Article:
Using Food Labels to Make Healthy Choices
The number of foods with nutrition labelling has risen dramatically over the years as manufacturers have responded to the consumer’s interest in making informed choices for healthy eating. Food labels are important for comparing products, knowing the nutritional value of a food, and managing special diets. We have talked about the importance of food labels in the “Decreasing the Fat and Increasing the Fibre” nutrition session. The three main sources of information on a product package are the list of ingredients, nutrition claims such as “low in fat” or “source of fibre”, and the nutrition information panel.
List of Ingredients
The list of ingredients is mandatory on the labels of all packaged foods. The ingredients are always listed in descending order by weight. Therefore, the first ingredient on the list is the one that is present in the greatest amount.
Nutrition claims are descriptive terms about certain nutrients in a food product. If the manufacturer makes such a claim about the product, then the details must be provided on the package. Some examples:
· Calorie reduced = 50% fewer calories than the regular product
· Low calorie = less than 15 calories per serving
· Low fat = less than 3 grams of fat per serving
· Low in saturated fat = at most 2 grams of saturated fat per serving
· Source of fibre = at least 2 grams of fibre per serving
· High source of fibre = at least 4 grams of fibre per serving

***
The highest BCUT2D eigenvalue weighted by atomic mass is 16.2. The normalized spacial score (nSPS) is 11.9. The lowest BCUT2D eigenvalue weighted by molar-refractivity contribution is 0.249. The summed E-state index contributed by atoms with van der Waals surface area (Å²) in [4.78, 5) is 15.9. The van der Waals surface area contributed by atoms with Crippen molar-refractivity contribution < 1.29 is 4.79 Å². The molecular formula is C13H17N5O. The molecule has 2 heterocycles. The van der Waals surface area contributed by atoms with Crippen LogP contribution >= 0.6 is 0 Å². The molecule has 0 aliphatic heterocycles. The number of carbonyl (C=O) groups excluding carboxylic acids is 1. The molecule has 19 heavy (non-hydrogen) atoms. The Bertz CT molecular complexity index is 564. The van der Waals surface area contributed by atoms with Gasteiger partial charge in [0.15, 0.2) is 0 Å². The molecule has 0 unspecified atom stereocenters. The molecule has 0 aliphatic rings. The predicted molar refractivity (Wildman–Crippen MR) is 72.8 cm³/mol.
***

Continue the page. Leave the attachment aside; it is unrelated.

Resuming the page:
Very high source of fibre = at least 6 grams of fibre per serving
Some claims are a bit confusing for the consumer. First of all, “light or lite” can be used to describe various properties of the product. While many of us may think light means low in fat or calories, it can also mean light in colour or light tasting. Many manufacturers have responded by stating how many fewer calories are in the light product as compared to the regular product. Secondly, when cholesterol was getting a lot of bad press, many vegetable oils started to have the nutrition claim “cholesterol-free”. In the “Decreasing the Fat and Increasing the Fibre” nutrition session, we discussed that vegetable oils never had cholesterol in the first place. Only animal-based products contain cholesterol. Even so, it is the saturated fat content that has the greater impact on raising blood cholesterol, not dietary cholesterol. Finally, some consumers think that the claim “no sugar added or unsweetened” means no sugar, period. However, it actually means no extra sugar has been added, but the product may contain naturally present sugar. This is readily seen on fruit juices labelled as sweetened or unsweetened.
Nutrition Information Panel
The nutrition information panel lists the amount of energy (Calories), protein, fat, and carbohydrate for one serving of the food. This serving size is always defined on the label. Some products list the different types of fat (polyunsaturates, monounsaturates, saturates, and cholesterol) and types of carbohydrate (sugars, starch, dietary fibre). For vitamins and minerals in the food product, the panel will state how much of the daily requirement for each particular nutrient is met with one serving. For example, if the product supplies 62% of your daily requirement of vitamin A, it is a rich source of vitamin A. The exceptions are sodium and potassium, which are listed with the number of milligrams.
complaints about the nutrition information panel have been that it is not
consistent from product to product and is hard to read. In response to consumer concerns, Health
· 65 grams of fat
· 20 grams of saturated + trans fat
· 300 mg cholesterol
· 300 mg carbohydrate
· 25 grams of fibre
· 2400 mg sodium
· 3500 mg potassium
· other vitamins and minerals (based on the minimum requirements for persons aged two and older)
Due to the concern over trans fat, they will now be part of the label. An example of the English version of the Nutrition Facts label is shown.